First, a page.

Siam Paragon names and shames bad taxis

The unprofessionality of Bangkok’s taxi drivers is notorious internationally.

Now a Bangkok shopping centre has teamed with the Department of Land Transport to name and shame bad drivers, in the hope they’ll reform or find fares elsewhere.

Most residents of, or visitors to, Bangkok relying on taxis to transport them home or to their hotel after a day’s retail therapy have endured frustrating delays due to taxi drivers illegally refusing fares.

Despite fines and threats of being reported to the hotline – itself overloaded, such is the extent of the problem – drivers try to pick and choose passengers which give them the best profits, leaving others stranded on the pavement.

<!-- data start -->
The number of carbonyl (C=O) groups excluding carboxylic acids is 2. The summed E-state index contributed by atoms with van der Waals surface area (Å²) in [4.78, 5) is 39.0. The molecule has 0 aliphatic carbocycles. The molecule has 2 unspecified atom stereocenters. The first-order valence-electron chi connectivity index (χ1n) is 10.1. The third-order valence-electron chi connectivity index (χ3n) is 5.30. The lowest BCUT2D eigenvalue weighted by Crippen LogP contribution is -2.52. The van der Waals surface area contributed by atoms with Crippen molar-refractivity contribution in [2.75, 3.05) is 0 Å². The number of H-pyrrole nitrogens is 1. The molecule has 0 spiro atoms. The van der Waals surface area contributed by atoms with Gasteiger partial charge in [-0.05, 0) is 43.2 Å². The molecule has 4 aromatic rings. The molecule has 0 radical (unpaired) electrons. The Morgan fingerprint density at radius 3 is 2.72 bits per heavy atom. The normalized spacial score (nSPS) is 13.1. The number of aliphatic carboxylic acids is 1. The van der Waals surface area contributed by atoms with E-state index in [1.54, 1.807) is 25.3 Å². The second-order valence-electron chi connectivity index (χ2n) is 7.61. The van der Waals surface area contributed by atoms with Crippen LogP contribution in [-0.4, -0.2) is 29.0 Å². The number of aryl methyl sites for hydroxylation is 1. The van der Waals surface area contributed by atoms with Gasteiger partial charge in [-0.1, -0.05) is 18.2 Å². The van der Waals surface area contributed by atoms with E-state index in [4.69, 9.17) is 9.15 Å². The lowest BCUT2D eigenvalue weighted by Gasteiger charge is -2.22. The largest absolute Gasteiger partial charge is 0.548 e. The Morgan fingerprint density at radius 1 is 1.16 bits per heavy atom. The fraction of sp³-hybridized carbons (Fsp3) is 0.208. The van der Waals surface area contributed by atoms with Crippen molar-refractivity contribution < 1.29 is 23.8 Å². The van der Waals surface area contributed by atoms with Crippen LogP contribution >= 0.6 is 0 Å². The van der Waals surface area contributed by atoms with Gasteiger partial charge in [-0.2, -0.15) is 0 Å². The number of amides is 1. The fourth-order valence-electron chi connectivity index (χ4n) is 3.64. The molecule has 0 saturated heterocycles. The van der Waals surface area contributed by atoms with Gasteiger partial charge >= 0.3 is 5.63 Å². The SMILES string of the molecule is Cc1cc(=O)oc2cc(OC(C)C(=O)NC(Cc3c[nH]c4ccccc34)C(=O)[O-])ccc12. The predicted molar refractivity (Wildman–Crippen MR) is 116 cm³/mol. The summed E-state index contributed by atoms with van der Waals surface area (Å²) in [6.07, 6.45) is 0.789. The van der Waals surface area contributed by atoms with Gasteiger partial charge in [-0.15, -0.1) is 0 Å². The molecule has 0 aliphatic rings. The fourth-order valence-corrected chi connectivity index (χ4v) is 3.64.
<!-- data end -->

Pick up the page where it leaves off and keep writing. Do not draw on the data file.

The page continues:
DLT has fined 31 of 54 drivers caught refusing fares at the Siam Paragon taxi rank and is hunting down a further 23, according to website Thai Rath Online.

Meanwhile, the drivers’ taxi registration numbers, taxi co-ops and rental agents have been listed on a sign at the rank so potential passengers are warned, according to DLT director-general Teerapong Rodprasert. The drivers’ names were not listed because drivers often share cars.

In a crackdown at the rank, DLT officials suspended the licences of two drivers for seven days because it was their second offence.

Last week, Thai police conducted a blitz on Sukhumvit Rd, catching 34 drivers who refused fares late one night.

Both locals and tourists report an epidemic of Thai taxi drivers refusing fares or refusing to use the meter and setting flat fees for hires, both illegal.

A 24 hour hotline – 1584 – allows passengers to lodge complaints, by providing the taxi’s or driver’s registration numbers. There is also a free DLT Check smartphone app available.


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